There are thousands of wanted criminals all over the United States. With better dissemination of their information we can capture more of them. These people are living, working, travelling around the nation and around the world. Many of them are still committing criminal acts, including murder. The longer these people are on the lam the longer justice for their victims is delays. Check out these websites once in a while, maybe you will stumble across a big fish one day; that’s what the SGT Says.


Tuesday, July 12, 2011

Handcuffs II

Sometimes I have linked two sets of handcuffs together to secure a large person who can’t easily put both arms behind their back. Running the handcuff links under the back of the suspects’ belt can help to further restrain the movement of a suspect. Thin people can sometimes slip their handcuffs from behind them around to their front. Suspects should never be handcuffed to the front, it’s too easy for them to pick the handcuffs or grab your gun, hit you, or just run away if their hands are to the front.



Once the cuffs are on they need to be adjusted properly. They should be in the little space on the end of the wrist where the bone protrudes. It makes a nice little channel in the arm to prevent the handcuffs from sliding around too much. Once in the right place, handcuffs should be double locked to make them harder to pick and to prevent them from over tightening. There should be a little play in the handcuffs; you don’t want to cut off the suspect’s circulation.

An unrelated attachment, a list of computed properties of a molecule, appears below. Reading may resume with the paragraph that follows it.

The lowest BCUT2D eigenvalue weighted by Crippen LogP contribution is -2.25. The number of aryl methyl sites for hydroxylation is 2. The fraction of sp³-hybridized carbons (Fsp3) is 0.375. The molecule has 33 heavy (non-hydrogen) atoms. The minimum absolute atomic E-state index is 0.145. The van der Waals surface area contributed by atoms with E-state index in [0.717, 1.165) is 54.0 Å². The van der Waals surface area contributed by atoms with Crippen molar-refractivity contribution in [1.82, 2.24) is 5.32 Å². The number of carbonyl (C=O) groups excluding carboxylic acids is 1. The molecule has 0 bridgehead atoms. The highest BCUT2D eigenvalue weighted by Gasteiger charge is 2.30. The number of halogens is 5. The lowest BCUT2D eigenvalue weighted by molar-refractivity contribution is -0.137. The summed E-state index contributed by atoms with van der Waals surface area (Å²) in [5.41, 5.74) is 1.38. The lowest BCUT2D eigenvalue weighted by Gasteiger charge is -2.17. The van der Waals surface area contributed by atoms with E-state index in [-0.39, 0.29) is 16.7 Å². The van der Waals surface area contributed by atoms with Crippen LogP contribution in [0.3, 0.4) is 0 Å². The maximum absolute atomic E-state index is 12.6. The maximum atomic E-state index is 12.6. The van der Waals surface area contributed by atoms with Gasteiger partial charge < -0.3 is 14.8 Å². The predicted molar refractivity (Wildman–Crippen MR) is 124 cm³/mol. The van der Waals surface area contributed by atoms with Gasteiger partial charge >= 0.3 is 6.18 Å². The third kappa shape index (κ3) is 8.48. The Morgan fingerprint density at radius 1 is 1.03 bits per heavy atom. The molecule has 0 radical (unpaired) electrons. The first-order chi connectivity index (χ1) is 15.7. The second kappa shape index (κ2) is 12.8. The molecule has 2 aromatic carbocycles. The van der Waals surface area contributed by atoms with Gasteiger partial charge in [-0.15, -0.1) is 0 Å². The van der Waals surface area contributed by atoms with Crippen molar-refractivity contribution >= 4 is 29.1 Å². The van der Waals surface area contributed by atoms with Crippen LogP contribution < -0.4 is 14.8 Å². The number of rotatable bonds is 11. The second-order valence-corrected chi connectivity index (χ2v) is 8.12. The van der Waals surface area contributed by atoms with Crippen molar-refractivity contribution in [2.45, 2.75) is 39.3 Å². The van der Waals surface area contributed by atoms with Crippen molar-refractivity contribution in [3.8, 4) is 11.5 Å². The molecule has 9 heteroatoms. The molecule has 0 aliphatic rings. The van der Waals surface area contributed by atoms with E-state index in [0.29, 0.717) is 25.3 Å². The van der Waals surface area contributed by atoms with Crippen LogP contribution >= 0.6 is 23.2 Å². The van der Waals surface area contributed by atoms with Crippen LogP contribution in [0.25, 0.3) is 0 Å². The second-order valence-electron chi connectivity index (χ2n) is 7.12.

The suspect should be searched immediately after the handcuffs are placed on him. At the very least search the small of the back so that you know the suspect does not have easy access to a weapon while handcuffed. Even if the person is of the opposite sex your policy should permit that much of a search for your safety. Once a person is handcuffed, and even if they are placed in a police car with a cage, you still need to periodically monitor them to insure they are still restrained and are not experiencing a medical emergency. Suspects can pass out, vomit and suffocate while handcuffed or stop breathing for other reasons too. If you think the suspect has a medical condition or is on drugs consider having your paramedics respond to evaluate their safety. Once handcuffed, searched and in the police car, I like to get the suspect transported to jail as soon as I reasonably can do so. The suspect is in your custody and is your responsibility; that’s what the SGT Says.

Monday, July 11, 2011

Handcuffs

I usually work with a partner so I only carry one set of handcuffs on my person. I carry one or two additional sets inside my gear bag. Years ago when I works alone, I carried two sets of handcuffs and two sets of Zip Cuffs. My handcuffs are carried on my strong side, behind my firearm. I don’t anticipate having my gun drawn and having to handcuff someone one handed with my left hand, so I wear the on my right side.



It is important to inspect your handcuffs at least once a month if you don’t use them much. Make sure they are clean; it’s not hard to get fuzz and lint inside the case. Check them for rust and if there is any, clean them as you would your handgun. Generally you don’t need to oil your handcuffs, but if you do a tiny drop inside the keyway should be good for at least a year.